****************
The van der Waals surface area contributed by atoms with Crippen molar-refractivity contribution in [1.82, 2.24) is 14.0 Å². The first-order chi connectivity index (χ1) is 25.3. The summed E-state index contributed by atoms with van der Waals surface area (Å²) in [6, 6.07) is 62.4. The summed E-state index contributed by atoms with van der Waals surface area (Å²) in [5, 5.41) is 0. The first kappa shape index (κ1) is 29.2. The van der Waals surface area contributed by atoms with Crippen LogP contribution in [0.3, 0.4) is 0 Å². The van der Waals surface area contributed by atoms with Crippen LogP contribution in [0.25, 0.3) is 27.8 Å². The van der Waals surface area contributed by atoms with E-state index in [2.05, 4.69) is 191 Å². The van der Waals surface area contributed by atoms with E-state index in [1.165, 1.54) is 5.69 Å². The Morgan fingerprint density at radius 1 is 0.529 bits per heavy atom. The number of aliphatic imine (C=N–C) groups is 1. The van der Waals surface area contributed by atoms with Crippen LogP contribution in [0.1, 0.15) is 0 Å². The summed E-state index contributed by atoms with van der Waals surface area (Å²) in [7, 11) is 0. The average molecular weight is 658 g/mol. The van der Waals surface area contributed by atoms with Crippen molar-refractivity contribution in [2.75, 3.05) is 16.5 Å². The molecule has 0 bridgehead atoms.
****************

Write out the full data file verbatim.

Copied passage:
The van der Waals surface area contributed by atoms with Crippen molar-refractivity contribution in [1.82, 2.24) is 14.0 Å². The first-order chi connectivity index (χ1) is 25.3. The summed E-state index contributed by atoms with van der Waals surface area (Å²) in [6, 6.07) is 62.4. The summed E-state index contributed by atoms with van der Waals surface area (Å²) in [5, 5.41) is 0. The first kappa shape index (κ1) is 29.2. The van der Waals surface area contributed by atoms with Crippen LogP contribution in [0.3, 0.4) is 0 Å². The van der Waals surface area contributed by atoms with Crippen LogP contribution in [0.25, 0.3) is 27.8 Å². The van der Waals surface area contributed by atoms with E-state index in [2.05, 4.69) is 191 Å². The van der Waals surface area contributed by atoms with E-state index in [1.165, 1.54) is 5.69 Å². The Morgan fingerprint density at radius 1 is 0.529 bits per heavy atom. The number of aliphatic imine (C=N–C) groups is 1. The van der Waals surface area contributed by atoms with Crippen LogP contribution in [0.1, 0.15) is 0 Å². The summed E-state index contributed by atoms with van der Waals surface area (Å²) in [7, 11) is 0. The average molecular weight is 658 g/mol. The van der Waals surface area contributed by atoms with Crippen molar-refractivity contribution in [2.75, 3.05) is 16.5 Å². The molecule has 0 bridgehead atoms.